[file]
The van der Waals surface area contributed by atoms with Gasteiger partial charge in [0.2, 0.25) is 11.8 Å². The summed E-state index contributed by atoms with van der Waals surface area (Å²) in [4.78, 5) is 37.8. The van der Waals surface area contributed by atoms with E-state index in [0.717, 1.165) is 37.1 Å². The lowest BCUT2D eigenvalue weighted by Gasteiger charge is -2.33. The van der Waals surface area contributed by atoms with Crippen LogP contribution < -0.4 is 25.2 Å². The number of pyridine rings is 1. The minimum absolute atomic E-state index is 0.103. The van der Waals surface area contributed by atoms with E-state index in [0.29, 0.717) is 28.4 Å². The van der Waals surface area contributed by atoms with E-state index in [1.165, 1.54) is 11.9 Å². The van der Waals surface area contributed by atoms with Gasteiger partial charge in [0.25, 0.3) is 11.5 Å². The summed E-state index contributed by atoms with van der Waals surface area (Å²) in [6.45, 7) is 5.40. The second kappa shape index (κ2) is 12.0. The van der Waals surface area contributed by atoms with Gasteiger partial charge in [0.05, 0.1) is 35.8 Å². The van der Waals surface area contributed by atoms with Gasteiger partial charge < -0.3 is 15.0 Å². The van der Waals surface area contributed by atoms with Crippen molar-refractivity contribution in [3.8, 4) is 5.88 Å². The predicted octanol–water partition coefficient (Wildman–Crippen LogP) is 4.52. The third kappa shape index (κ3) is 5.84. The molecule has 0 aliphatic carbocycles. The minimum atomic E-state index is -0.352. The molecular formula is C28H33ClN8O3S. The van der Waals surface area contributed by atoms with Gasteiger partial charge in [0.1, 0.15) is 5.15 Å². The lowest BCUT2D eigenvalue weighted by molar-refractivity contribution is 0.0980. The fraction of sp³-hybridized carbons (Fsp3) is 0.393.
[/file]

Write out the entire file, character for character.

The van der Waals surface area contributed by atoms with Gasteiger partial charge in [0.2, 0.25) is 11.8 Å². The summed E-state index contributed by atoms with van der Waals surface area (Å²) in [4.78, 5) is 37.8. The van der Waals surface area contributed by atoms with E-state index in [0.717, 1.165) is 37.1 Å². The lowest BCUT2D eigenvalue weighted by Gasteiger charge is -2.33. The van der Waals surface area contributed by atoms with Crippen LogP contribution < -0.4 is 25.2 Å². The number of pyridine rings is 1. The minimum absolute atomic E-state index is 0.103. The van der Waals surface area contributed by atoms with E-state index in [0.29, 0.717) is 28.4 Å². The van der Waals surface area contributed by atoms with E-state index in [1.165, 1.54) is 11.9 Å². The van der Waals surface area contributed by atoms with Gasteiger partial charge in [0.25, 0.3) is 11.5 Å². The summed E-state index contributed by atoms with van der Waals surface area (Å²) in [6.45, 7) is 5.40. The second kappa shape index (κ2) is 12.0. The van der Waals surface area contributed by atoms with Gasteiger partial charge in [0.05, 0.1) is 35.8 Å². The van der Waals surface area contributed by atoms with Gasteiger partial charge < -0.3 is 15.0 Å². The van der Waals surface area contributed by atoms with Crippen molar-refractivity contribution in [3.8, 4) is 5.88 Å². The predicted octanol–water partition coefficient (Wildman–Crippen LogP) is 4.52. The third kappa shape index (κ3) is 5.84. The molecule has 0 aliphatic carbocycles. The minimum atomic E-state index is -0.352. The molecular formula is C28H33ClN8O3S. The van der Waals surface area contributed by atoms with Gasteiger partial charge in [0.1, 0.15) is 5.15 Å². The lowest BCUT2D eigenvalue weighted by molar-refractivity contribution is 0.0980. The fraction of sp³-hybridized carbons (Fsp3) is 0.393.